Many families have traditions that they make sure they do every year at the holiday time.
We are no exception. Pingolata or Struffoli dessert is our Italian holiday tradition passed down for generations. Christmas would not be the same if we did not make the ping. It is our Italian Holiday Tradition!
Food is very important to Italians.
This is a joke but not too far from the truth. And at the holidays food huge to Italians. Italian Cookies, Feast of the 7 fishes on Christmas Eve and Pingolata are just some of the main Italian holiday traditions.
My brother and I have carried on the tradition of making the ping (what we call pingolata) in memory of our dear mother, Elizabeth. Her mother made it and mothers before her. My brother and I don’t have any daughters, but I am hopeful my sons will carry on the tradition.
Pingolata is a fairly simple recipe but it does take several hours to complete. We dedicate a half of a day to make it, and that is after the dough has been mixed the day before and left to chill in the refrigerator. It gives us time to get caught up on our busy lives. You could make ping alone, but it has always been a group project for us.
Here is the recipe which aunts have tweaked over the years:
This recipe is for one batch. We always make at least 2 batches and add way more chocolate and slivered almonds than is listed in the recipe.
I love the Mangia my aunt wrote at the bottom!
Making The Dough
After mixing the first 5 items, which makes the dough, mold it into a semi flattened disc, wrap it in plastic wrap, and put it in the refrigerator for several hours.
The dough will be sticky. Put some flour on the entire disc. Plus, generously flour the surface you will use to roll it out on. It is easier to work in small sections. Cut off about an eighth of the disc when ready to roll it out.
After the dough is rolled out to about ¼” thickness it is cut into ½” strips. Typically, we roll the strips into pencil like pieces which are cut into small pieces.
Tip: You can save some time and skip the rolling step and just cut the flat strips into pieces. The cooked pieces don’t look much different.
Next comes the cooking process.
In small batches put the cut dough pieces in vegetable oil that has been heated to 375 degrees.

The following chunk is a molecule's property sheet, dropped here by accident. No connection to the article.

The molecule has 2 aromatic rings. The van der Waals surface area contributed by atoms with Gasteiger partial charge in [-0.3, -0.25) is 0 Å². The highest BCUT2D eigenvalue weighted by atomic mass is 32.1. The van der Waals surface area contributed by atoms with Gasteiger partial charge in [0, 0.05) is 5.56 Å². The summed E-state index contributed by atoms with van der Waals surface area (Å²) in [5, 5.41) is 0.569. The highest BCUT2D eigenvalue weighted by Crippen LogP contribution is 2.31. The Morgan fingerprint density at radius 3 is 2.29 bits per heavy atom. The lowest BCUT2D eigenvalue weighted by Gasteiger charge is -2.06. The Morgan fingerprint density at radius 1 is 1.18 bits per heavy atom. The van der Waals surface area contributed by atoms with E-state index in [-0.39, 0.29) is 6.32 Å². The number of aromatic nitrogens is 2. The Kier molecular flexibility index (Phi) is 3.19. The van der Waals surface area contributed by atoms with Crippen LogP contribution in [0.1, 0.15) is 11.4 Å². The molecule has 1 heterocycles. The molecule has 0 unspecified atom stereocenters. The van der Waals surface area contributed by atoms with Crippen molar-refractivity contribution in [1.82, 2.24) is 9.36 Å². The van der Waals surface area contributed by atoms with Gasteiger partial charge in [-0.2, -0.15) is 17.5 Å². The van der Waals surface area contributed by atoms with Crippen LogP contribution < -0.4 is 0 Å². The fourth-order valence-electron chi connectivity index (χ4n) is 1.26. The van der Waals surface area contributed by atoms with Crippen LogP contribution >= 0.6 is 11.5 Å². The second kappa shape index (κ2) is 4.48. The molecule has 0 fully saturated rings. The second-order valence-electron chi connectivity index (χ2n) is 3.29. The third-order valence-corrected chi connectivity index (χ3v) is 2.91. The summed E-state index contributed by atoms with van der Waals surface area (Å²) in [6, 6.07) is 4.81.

When the dough balls turn light brown, it is time to take them out to drain.
At some point the slivered almonds will need to be toasted. You can do it before you start this whole process or fit it in while you are cooking dough. We toast in a skillet, constantly stirring until lightly brown. They burn easily so don’t walk away.
After all the batches of the dough are cooked it is time to heat the honey mixture. The honey mixture must simmer for 6-7 minutes before it is ready to pour on the dough balls.
Our double batch of the cooked dough balls and toasted almonds.
While my brother was cooking the dough balls I was chopping the chocolate. We used both milk chocolate with almonds and dark chocolate.
When the honey is ready use a large bowl to mix part of the dough balls with the honey and almonds. Make sure you keep stirring to get the honey distributed throughout. It is easier to do this step in a couple of batches. After the honey has cooled (very important to cool first) the chocolate can be stirred in.
When I was young my mother would form the ping into a Christmas Tree like form and then it would be sliced into pieces to eat.
Now since we like to give some of the ping away as gifts we put it in cupcake papers.
My aunts put colored sprinkles on top, but we have never done that. Occasionally we will dust powdered sugar on top just prior to serving.
This is how much a double batch will make. It is a delicious Italian holiday dessert that has been passed down for generations. I am proud to be able to carry on our Italian Holiday Tradition.